Bob Moon: One way to gauge how well a politician might be able to turn the economy around is to see how they manage their own money. The Wall Street Journal has spent two years looking into the investment activities of all 535 members of Congress. And today, the paper is focusing on presidential hopeful Ron Paul -- the Texas congressman who has long crusaded for a return to the gold standard. As you might expect, his investment preferences reflect that -- in a big way.
Jason Zweig is the Journal's investing columnist. Thanks for joining us.
Jason Zweig: Good to be with you, Bob.
Moon: Tell us what you found out about Ron Paul's portfolio?
Zweig: It's one of the most unusual portfolios I've ever seen. It's certainly the most unusual portfolio on Capitol Hill.
Moon: So where is he putting his money?
Zweig: Gold. Almost all of it. You know, most people who have a strong view about the financial future put a little more money in the thing they believe in, and a little less in the things they don't believe in. And he's pretty much made an all-in bet on the one thing that he does believe in, which is that gold is sound money, and that government bonds are not. And apparently, the stock market also is not.
Moon: Now he's really taking aim at the foundations of both the U.S. and global economy. Is there anything wrong with him investing in gold? Isn't he putting his proverbial money where his mouth is?
Zweig: That's exactly what he's doing. Whether it's prudent is maybe a different question. I mean obviously, if Ron Paul's view of the world turns out to be true, this kind of portfolio will also turn out to be a profitable one. But if you've got 64 percent of your money riding on a bet that your worldview is correct and you do turn out to be wrong, it's not going to be a pretty picture.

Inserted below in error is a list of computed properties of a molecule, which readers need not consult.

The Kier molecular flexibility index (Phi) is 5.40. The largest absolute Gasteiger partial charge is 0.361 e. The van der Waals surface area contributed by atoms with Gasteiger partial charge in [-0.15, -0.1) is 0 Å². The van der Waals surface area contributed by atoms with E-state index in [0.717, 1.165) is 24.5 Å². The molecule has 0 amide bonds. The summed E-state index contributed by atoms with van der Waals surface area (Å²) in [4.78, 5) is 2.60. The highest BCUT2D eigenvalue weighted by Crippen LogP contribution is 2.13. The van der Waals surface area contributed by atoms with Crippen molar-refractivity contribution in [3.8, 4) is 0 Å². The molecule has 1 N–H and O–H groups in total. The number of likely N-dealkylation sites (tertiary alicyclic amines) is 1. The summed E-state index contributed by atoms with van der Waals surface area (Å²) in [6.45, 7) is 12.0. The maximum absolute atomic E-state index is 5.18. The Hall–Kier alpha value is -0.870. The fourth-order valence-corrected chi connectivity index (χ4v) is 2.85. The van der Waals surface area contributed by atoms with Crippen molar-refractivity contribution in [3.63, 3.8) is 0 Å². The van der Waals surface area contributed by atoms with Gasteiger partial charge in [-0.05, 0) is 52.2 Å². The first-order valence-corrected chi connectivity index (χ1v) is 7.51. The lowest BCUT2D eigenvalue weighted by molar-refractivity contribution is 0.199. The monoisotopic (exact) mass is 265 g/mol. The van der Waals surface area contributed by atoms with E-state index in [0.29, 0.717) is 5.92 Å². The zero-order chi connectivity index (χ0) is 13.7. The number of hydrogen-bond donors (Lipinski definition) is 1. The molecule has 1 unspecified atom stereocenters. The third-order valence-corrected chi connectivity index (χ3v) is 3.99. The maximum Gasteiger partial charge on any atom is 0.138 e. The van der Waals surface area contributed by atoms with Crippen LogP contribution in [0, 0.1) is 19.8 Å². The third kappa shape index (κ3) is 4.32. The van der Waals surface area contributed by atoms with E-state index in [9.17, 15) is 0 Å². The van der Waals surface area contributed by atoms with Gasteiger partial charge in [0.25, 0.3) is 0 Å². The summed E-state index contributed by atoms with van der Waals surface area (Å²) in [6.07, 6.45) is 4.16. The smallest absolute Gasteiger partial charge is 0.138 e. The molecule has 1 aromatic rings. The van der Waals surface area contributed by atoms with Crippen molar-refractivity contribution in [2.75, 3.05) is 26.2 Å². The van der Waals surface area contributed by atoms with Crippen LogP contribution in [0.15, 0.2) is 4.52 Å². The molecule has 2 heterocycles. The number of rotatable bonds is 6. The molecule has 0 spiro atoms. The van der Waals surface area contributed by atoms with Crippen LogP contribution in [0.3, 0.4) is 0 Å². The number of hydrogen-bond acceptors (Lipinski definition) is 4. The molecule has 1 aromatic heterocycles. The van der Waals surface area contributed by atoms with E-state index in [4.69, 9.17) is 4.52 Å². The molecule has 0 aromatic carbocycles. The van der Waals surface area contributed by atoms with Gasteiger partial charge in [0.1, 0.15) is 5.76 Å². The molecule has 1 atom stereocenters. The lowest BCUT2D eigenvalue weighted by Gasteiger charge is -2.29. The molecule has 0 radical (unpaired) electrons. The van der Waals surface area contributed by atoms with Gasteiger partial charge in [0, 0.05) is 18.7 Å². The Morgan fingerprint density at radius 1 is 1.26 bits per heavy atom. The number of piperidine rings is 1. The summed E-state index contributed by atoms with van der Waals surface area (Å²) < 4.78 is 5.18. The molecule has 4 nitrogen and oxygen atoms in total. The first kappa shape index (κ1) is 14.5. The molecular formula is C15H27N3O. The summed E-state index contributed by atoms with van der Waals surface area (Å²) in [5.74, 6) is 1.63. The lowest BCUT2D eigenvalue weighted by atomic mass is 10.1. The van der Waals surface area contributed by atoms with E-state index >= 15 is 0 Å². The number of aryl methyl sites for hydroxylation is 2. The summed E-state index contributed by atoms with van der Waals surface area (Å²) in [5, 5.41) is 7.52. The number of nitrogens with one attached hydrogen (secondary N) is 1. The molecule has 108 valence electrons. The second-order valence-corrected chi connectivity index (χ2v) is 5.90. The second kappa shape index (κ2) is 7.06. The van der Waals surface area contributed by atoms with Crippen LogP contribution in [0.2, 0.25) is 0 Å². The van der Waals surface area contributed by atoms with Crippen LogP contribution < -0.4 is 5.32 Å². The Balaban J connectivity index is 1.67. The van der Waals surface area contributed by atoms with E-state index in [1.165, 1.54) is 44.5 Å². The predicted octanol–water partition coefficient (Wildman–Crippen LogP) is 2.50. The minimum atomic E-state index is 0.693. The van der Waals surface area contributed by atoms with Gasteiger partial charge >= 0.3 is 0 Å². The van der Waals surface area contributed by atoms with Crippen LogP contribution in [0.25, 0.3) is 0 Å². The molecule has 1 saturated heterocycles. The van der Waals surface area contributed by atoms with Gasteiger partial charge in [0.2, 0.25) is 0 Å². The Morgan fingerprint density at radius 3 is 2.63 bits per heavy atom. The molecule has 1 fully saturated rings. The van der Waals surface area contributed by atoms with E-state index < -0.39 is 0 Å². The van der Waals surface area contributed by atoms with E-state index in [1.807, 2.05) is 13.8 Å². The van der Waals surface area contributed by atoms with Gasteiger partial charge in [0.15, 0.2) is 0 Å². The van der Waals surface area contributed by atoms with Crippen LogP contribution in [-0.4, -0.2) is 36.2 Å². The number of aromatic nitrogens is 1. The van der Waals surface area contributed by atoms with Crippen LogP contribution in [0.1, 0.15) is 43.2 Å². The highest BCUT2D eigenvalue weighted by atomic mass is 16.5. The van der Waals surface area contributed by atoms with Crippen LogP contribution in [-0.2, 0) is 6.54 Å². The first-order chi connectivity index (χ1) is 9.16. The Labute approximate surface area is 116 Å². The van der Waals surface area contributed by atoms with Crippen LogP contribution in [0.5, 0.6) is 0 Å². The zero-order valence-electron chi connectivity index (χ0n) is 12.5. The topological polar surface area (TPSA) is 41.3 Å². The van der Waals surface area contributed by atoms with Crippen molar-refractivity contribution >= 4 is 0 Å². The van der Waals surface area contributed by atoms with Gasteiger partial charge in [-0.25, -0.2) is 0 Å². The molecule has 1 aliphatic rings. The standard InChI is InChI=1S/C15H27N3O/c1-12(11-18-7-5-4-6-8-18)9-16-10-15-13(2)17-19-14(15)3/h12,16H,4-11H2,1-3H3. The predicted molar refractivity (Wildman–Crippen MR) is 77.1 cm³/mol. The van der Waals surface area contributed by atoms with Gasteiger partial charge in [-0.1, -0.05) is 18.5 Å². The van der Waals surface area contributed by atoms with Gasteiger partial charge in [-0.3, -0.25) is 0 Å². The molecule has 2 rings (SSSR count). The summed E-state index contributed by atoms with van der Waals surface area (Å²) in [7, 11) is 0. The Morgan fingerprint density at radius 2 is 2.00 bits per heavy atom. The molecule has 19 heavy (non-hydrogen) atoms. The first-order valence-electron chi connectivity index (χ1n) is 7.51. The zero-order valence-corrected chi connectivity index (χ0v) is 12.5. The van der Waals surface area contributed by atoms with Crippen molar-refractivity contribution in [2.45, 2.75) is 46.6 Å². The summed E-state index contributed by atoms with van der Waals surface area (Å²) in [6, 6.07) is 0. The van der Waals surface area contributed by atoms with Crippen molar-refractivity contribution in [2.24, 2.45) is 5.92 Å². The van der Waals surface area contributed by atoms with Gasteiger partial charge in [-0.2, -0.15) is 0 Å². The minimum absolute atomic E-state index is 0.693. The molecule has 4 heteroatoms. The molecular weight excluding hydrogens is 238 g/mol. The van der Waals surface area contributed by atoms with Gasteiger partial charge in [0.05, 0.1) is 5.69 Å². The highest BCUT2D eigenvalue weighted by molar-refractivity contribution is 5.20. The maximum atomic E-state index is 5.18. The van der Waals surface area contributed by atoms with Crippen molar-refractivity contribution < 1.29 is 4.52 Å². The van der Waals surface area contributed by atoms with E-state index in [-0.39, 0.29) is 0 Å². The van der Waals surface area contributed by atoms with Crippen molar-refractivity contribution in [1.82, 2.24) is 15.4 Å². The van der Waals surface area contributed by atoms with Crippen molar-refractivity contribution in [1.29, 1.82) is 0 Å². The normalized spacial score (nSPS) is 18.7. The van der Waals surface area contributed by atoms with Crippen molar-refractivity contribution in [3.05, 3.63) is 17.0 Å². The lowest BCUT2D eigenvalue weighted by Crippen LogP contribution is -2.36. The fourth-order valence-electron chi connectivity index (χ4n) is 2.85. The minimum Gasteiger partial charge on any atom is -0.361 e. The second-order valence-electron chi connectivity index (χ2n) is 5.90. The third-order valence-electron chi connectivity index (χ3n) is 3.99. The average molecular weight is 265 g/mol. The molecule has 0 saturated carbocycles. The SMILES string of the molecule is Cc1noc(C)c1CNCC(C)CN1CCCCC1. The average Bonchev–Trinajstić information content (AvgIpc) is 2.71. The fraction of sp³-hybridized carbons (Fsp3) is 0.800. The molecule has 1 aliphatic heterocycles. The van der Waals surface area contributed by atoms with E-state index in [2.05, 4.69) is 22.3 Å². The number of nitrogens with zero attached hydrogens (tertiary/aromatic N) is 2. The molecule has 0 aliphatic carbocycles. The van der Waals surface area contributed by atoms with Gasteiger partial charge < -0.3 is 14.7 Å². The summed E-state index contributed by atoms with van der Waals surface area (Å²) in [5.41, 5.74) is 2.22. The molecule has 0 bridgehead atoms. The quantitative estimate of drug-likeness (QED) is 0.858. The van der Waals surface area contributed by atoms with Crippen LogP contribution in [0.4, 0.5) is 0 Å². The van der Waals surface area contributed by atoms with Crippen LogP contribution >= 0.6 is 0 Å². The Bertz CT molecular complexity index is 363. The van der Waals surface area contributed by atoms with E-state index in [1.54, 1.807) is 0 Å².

Moon: Well let's look at the performance -- has he lost any money in the last two, three years?
Zweig: No, I don't think so. It's hard to get a precise measurement on rate of return with any congressional portfolio because the disclosure requirements don't require detailed reporting on the dollar amount of the positions. So we can only make the roughest estimate, but I have no doubt that this portfolio has outperformed the stock market as a whole over the past few years.
Moon: And as you would probably underscore, past performance is no guarantee of future return.
Zweig: Yeah, that's correct. And one of the concerns here is, you know, diversification is a form of insurance. And when you diversify, you're not just insuring against the risk that other people are wrong, but you also want to insure against the risk that you're wrong. We might have inflation coupled with a collapse in the U.S. dollar, as Ron Paul foresees, but there are a lot of other bad things that could happen to the American economy, too, and this kind of portfolio won't protect against those. Plus, good things could happen, and in that case, this kind of portfolio is unlikely to make much money at all.
Moon: Jason Zweig is an investing columnist for the Wall Street Journal. Thanks very much.
Zweig: Thanks Bob, my pleasure.